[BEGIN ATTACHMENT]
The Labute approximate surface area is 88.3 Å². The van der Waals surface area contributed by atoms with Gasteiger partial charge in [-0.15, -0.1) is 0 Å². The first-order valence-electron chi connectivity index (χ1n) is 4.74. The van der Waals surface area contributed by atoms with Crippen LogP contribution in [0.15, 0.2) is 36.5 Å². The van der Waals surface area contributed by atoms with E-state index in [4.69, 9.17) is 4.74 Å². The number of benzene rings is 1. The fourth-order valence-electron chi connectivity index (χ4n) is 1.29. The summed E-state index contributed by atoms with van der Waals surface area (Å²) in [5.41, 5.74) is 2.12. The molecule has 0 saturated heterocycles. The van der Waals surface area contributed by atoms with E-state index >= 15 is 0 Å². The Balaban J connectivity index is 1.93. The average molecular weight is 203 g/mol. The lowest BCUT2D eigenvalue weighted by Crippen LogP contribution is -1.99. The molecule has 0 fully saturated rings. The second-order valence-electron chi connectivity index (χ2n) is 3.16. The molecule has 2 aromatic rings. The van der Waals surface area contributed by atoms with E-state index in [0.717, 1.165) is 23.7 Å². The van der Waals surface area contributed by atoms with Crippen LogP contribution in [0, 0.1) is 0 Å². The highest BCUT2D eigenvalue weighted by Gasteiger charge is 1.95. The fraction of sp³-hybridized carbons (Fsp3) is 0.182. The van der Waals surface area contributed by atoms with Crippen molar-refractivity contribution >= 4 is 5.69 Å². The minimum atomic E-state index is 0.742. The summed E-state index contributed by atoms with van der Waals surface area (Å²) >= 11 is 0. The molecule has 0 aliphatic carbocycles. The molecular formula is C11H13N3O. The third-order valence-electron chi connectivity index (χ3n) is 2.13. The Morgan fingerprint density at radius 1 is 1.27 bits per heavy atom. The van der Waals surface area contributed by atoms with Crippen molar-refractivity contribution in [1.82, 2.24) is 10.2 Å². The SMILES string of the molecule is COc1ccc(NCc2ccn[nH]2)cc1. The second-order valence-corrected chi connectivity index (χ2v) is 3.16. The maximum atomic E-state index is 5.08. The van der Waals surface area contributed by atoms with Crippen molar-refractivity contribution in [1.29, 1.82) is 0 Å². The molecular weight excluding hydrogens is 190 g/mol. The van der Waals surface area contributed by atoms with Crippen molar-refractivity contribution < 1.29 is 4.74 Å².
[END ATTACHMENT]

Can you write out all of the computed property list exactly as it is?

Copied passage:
The Labute approximate surface area is 88.3 Å². The van der Waals surface area contributed by atoms with Gasteiger partial charge in [-0.15, -0.1) is 0 Å². The first-order valence-electron chi connectivity index (χ1n) is 4.74. The van der Waals surface area contributed by atoms with Crippen LogP contribution in [0.15, 0.2) is 36.5 Å². The van der Waals surface area contributed by atoms with E-state index in [4.69, 9.17) is 4.74 Å². The number of benzene rings is 1. The fourth-order valence-electron chi connectivity index (χ4n) is 1.29. The summed E-state index contributed by atoms with van der Waals surface area (Å²) in [5.41, 5.74) is 2.12. The molecule has 0 saturated heterocycles. The van der Waals surface area contributed by atoms with E-state index >= 15 is 0 Å². The Balaban J connectivity index is 1.93. The average molecular weight is 203 g/mol. The lowest BCUT2D eigenvalue weighted by Crippen LogP contribution is -1.99. The molecule has 0 fully saturated rings. The second-order valence-electron chi connectivity index (χ2n) is 3.16. The molecule has 2 aromatic rings. The van der Waals surface area contributed by atoms with E-state index in [0.717, 1.165) is 23.7 Å². The van der Waals surface area contributed by atoms with Crippen LogP contribution in [0, 0.1) is 0 Å². The highest BCUT2D eigenvalue weighted by Gasteiger charge is 1.95. The fraction of sp³-hybridized carbons (Fsp3) is 0.182. The van der Waals surface area contributed by atoms with Crippen molar-refractivity contribution >= 4 is 5.69 Å². The minimum atomic E-state index is 0.742. The summed E-state index contributed by atoms with van der Waals surface area (Å²) >= 11 is 0. The molecule has 0 aliphatic carbocycles. The molecular formula is C11H13N3O. The third-order valence-electron chi connectivity index (χ3n) is 2.13. The Morgan fingerprint density at radius 1 is 1.27 bits per heavy atom. The van der Waals surface area contributed by atoms with Crippen molar-refractivity contribution in [1.82, 2.24) is 10.2 Å². The SMILES string of the molecule is COc1ccc(NCc2ccn[nH]2)cc1. The second-order valence-corrected chi connectivity index (χ2v) is 3.16. The maximum atomic E-state index is 5.08. The van der Waals surface area contributed by atoms with Crippen molar-refractivity contribution in [1.29, 1.82) is 0 Å². The molecular weight excluding hydrogens is 190 g/mol. The van der Waals surface area contributed by atoms with Crippen molar-refractivity contribution < 1.29 is 4.74 Å².